Dark tourism without death: the joy of dark night skies

Authors: Beer, S. and Light, D.

Conference: Travel and Tourism Research Association 2019 annual research conference. Tourism in the era of connectivity

Dates: 8-10 April 2019

Place of Publication: Conference abstracts



Dr Sean BEER and Dr Duncan LIGHT


Research paper

This paper explores the joys of dark night skies. Darkness has long been associated with evil. This link to evil would appear to form part of our collective unconscious. From a European tradition it can be found in works such as Beowulf and Macbeth; where evil comes from and is hidden by the dark. There has been significant academic discussion about ideas of dark tourism, that is tourism associated with death (Ivanova & Light, 2018; Light, 2017), but comparatively little discussion about the joys of darkness, and tourism that is specifically associated with travel to places that have dark night skies. In this paper, we review the disparate nature of current research and aim to establish a broad research agenda for exploring dark night sky tourism.

The International Dark-Sky Association (IDA) is the leading organization combating light pollution with a mission to, “Preserve and protect the nighttime [sic] environment and our heritage of dark skies through environmentally responsible outdoor lighting” (IDA 2019). As part of its work it has designated more than one hundred locations as International Dark Sky Places, because of the low levels of light pollution and quality of their dark night skies. There are six potential categories:

International Dark Sky Communities International Dark Sky Parks Dark Sky Reserves Dark Sky Sanctuaries Urban Night Sky Places Dark Sky Friendly Developments of Distinction.

In each of these cases it is considered that the absence of light pollution brings benefits to human health, wildlife and ecosystems, energy conservation, and dark sky heritage. Given the special nature of these places, it appears that people are keen to visit them for the purposes of leisure and tourism.

Academic discussion of dark night skies in the context of tourism has been limited. A review of literature found four papers on dark skies tourism and three additional papers specifically relating to Astro tourism (tourism for the purpose of astronomy). There are, however, a significant number of publications in other areas such as ecology, human health, pollution studies, astronomy and economics, which would bring a greater contextual understanding. There is also a broad range of non-academic or grey literature. In this paper we use a conceptual framework based on tourism, people and place to bring a structure to the current debate surrounding dark night skies and tourism.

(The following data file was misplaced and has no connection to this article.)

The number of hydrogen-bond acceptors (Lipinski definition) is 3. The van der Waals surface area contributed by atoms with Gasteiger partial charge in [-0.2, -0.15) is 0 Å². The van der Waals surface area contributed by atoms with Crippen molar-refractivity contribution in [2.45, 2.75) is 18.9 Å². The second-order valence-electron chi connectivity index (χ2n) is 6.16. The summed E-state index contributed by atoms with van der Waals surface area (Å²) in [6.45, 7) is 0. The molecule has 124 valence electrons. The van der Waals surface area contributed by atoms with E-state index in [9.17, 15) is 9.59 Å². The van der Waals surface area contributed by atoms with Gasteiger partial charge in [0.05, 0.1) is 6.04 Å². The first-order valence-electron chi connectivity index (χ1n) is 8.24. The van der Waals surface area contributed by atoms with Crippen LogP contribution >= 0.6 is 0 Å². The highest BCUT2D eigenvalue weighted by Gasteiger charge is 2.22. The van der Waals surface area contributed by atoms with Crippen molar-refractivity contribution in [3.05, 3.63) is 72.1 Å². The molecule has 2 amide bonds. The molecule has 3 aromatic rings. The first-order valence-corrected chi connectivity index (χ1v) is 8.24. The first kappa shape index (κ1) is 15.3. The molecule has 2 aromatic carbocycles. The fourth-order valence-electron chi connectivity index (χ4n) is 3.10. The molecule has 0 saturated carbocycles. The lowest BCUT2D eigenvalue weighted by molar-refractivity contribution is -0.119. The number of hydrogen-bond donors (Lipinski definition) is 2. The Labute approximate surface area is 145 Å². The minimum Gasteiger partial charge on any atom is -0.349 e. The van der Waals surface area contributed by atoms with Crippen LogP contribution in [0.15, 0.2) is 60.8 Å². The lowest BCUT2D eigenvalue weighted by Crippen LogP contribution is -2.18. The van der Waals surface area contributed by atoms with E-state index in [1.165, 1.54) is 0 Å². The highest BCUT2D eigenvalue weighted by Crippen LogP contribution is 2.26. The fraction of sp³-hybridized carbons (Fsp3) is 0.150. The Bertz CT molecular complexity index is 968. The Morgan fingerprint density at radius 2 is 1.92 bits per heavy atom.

The broad conclusions of this review indicate that there are potentially many good reasons why people might wish to visit areas with dark night skies in terms of the quality of the environment, well-being (physical and spiritual), culture, and for the purposes of astronomy. We identify a number of priorities for further research. First, we currently have little understanding of why people visit places associated with dark skies. Second, there is a need for a fuller understanding of the ecological and economic costs and benefits of ‘dark sky tourism’. Third, the processes that destinations go through to certify and promote their dark night skies requires fuller scrutiny. We conclude by identifying a research agenda which has the potential to integrate numerous different themes within tourism studies.


IDA, 2019. Who we are. Available online at: http://www.darksky.org/about/ [accessed 10/1/2019].

Ivanova, P. and Light, D., 2018. ‘It’s not that we like death or anything’: exploring the motivations and experiences of visitors to a lighter dark tourism attraction. Journal of Heritage Tourism, 13 (4), 356-369.

Light, D., 2017. Progress in dark tourism and thanatourism research: An uneasy relationship with heritage tourism. Tourism Management, 61, 275-301.

Source: Manual